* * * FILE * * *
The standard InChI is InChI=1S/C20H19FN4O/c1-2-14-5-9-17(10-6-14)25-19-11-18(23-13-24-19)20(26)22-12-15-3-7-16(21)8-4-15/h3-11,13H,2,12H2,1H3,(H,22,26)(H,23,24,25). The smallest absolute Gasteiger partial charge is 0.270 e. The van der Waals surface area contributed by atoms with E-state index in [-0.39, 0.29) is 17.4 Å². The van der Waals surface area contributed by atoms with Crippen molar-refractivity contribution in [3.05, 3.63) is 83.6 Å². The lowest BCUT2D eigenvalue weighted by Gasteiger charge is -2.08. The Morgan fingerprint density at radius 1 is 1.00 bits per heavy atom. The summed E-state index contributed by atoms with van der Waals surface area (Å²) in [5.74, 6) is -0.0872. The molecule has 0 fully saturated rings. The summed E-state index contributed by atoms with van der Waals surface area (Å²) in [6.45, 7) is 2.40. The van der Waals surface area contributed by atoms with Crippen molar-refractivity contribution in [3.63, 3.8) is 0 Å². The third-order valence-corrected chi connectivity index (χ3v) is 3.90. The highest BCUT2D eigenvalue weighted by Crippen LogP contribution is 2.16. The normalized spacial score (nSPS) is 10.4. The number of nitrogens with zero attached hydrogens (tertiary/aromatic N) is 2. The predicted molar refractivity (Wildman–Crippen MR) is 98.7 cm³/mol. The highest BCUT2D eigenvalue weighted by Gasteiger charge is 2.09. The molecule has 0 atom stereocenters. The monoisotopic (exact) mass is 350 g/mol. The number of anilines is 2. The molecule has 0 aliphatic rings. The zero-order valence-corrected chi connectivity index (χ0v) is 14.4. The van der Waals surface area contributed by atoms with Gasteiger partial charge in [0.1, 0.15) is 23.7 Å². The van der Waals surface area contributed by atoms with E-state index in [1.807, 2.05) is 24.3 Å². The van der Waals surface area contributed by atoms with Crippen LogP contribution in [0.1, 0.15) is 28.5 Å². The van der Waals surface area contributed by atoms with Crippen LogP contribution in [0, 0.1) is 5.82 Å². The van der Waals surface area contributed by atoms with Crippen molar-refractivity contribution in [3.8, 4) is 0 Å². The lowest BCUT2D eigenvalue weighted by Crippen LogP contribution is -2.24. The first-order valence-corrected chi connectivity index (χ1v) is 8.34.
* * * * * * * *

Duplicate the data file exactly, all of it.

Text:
The standard InChI is InChI=1S/C20H19FN4O/c1-2-14-5-9-17(10-6-14)25-19-11-18(23-13-24-19)20(26)22-12-15-3-7-16(21)8-4-15/h3-11,13H,2,12H2,1H3,(H,22,26)(H,23,24,25). The smallest absolute Gasteiger partial charge is 0.270 e. The van der Waals surface area contributed by atoms with E-state index in [-0.39, 0.29) is 17.4 Å². The van der Waals surface area contributed by atoms with Crippen molar-refractivity contribution in [3.05, 3.63) is 83.6 Å². The lowest BCUT2D eigenvalue weighted by Gasteiger charge is -2.08. The Morgan fingerprint density at radius 1 is 1.00 bits per heavy atom. The summed E-state index contributed by atoms with van der Waals surface area (Å²) in [5.74, 6) is -0.0872. The molecule has 0 fully saturated rings. The summed E-state index contributed by atoms with van der Waals surface area (Å²) in [6.45, 7) is 2.40. The van der Waals surface area contributed by atoms with Crippen molar-refractivity contribution in [3.63, 3.8) is 0 Å². The third-order valence-corrected chi connectivity index (χ3v) is 3.90. The highest BCUT2D eigenvalue weighted by Crippen LogP contribution is 2.16. The normalized spacial score (nSPS) is 10.4. The number of nitrogens with zero attached hydrogens (tertiary/aromatic N) is 2. The predicted molar refractivity (Wildman–Crippen MR) is 98.7 cm³/mol. The highest BCUT2D eigenvalue weighted by Gasteiger charge is 2.09. The molecule has 0 atom stereocenters. The monoisotopic (exact) mass is 350 g/mol. The number of anilines is 2. The molecule has 0 aliphatic rings. The zero-order valence-corrected chi connectivity index (χ0v) is 14.4. The van der Waals surface area contributed by atoms with Gasteiger partial charge in [0.1, 0.15) is 23.7 Å². The van der Waals surface area contributed by atoms with E-state index in [1.807, 2.05) is 24.3 Å². The van der Waals surface area contributed by atoms with Crippen LogP contribution in [0.1, 0.15) is 28.5 Å². The van der Waals surface area contributed by atoms with Crippen LogP contribution in [0, 0.1) is 5.82 Å². The van der Waals surface area contributed by atoms with Crippen molar-refractivity contribution in [3.8, 4) is 0 Å². The lowest BCUT2D eigenvalue weighted by Crippen LogP contribution is -2.24. The first-order valence-corrected chi connectivity index (χ1v) is 8.34.